Robin hge


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Robin hge

  1. 1. Electrophoresis The Separation of macromolecules under the influence of a uniform electric field through a matrix which is porous in nature is to be termed as ELECTROPHORESIS
  2. 2. Electrophoresis Zone Electrophoresis Paper electrophoresis Gel electrophoresis Isoelectric foucusing Immunoelectroph oresis  Different types of electrophoresis
  3. 3. • Gel electrophoresis is a method for separation and analysis of macromolecules (DNA, RNA and proteins) and their fragments, based on their size and charge. • Gel electrophoresis is a widely used technique for the analysis of nucleic acids and proteins. • Most every molecular biology research laboratory routinely uses agarose gel electrophoresis for the preparation and analysis of DNA.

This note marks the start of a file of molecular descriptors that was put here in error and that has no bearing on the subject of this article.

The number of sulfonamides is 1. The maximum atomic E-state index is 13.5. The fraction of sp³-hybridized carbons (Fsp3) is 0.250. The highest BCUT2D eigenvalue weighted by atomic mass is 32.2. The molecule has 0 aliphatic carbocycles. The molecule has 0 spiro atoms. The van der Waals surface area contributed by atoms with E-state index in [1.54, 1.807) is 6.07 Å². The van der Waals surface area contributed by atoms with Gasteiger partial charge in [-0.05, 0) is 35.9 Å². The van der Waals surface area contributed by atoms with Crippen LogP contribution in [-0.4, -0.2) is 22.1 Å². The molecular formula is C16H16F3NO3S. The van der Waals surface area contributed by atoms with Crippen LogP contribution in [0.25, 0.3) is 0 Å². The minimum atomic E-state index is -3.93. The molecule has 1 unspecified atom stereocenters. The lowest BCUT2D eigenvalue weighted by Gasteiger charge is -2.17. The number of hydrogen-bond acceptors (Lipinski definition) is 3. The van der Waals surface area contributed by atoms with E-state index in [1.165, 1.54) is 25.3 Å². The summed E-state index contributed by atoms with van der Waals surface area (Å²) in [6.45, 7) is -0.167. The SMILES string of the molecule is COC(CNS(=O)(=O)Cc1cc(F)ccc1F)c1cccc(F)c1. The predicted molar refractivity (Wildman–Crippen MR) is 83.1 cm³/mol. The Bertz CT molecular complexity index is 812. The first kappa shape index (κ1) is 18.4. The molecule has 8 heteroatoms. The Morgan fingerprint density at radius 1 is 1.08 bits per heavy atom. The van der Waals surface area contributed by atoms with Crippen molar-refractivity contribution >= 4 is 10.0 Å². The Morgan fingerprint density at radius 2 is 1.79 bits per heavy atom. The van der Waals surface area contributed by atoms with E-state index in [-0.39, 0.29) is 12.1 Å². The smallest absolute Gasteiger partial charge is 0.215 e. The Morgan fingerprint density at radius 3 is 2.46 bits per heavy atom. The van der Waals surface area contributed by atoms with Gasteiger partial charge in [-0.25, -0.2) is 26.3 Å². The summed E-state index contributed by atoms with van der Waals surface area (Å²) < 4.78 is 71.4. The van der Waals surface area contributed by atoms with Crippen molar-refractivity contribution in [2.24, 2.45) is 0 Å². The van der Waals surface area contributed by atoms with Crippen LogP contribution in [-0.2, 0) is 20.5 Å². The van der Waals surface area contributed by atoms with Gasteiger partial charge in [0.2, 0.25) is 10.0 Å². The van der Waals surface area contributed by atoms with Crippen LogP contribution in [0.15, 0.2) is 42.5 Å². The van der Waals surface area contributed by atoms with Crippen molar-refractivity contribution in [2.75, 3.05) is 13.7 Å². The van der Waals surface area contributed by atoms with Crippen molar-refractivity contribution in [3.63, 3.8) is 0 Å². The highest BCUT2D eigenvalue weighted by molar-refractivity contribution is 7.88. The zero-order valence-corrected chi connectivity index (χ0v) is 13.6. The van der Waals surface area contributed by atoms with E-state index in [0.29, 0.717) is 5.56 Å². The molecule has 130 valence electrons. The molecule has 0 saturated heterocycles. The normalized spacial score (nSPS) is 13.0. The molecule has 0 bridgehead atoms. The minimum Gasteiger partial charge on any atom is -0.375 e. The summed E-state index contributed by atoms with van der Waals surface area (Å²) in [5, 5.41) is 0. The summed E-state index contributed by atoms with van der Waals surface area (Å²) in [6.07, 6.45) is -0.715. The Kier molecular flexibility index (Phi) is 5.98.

4. 4. Agarose Detector
  5. 5. •Employs electromotive force to move molecules through a porous gel •Separates molecules from each other on the basis of  size and/or  charge and/or  shape •Basis of separation depends on how the sample and gel are prepared
  6. 6. Gel electrophoresis Horizontal gel electrophoresis Vertical gel electrophoresis  Important types of gel electrophoresi
  7. 7. Porous Material Proteins Entering Porous Material Smallest Move Fastest •Also called Agarose gel electrophoresis •In this gel electrophoresis the matrix used is a gel and is made up of agarose •Agarose – a complex sugar chain from red seaweed. It has a large pore size good for separating large molecules quickly. Horizontal Gel Electrophoresis
  8. 8. Components of an Electrophoresis System Power supply and chamber, a source of negatively charged particles with a cathode and anode Buffer, a fluid mixture of water and ions Agarose gel, a porous material that DNA migrates through Gel casting materials DNA ladder, mixture of DNA fragments of known lengths Loading dye, contains a dense material and allows visualization of DNA migration DNA Stain, allows visualizations of DNA fragments after electrophoresis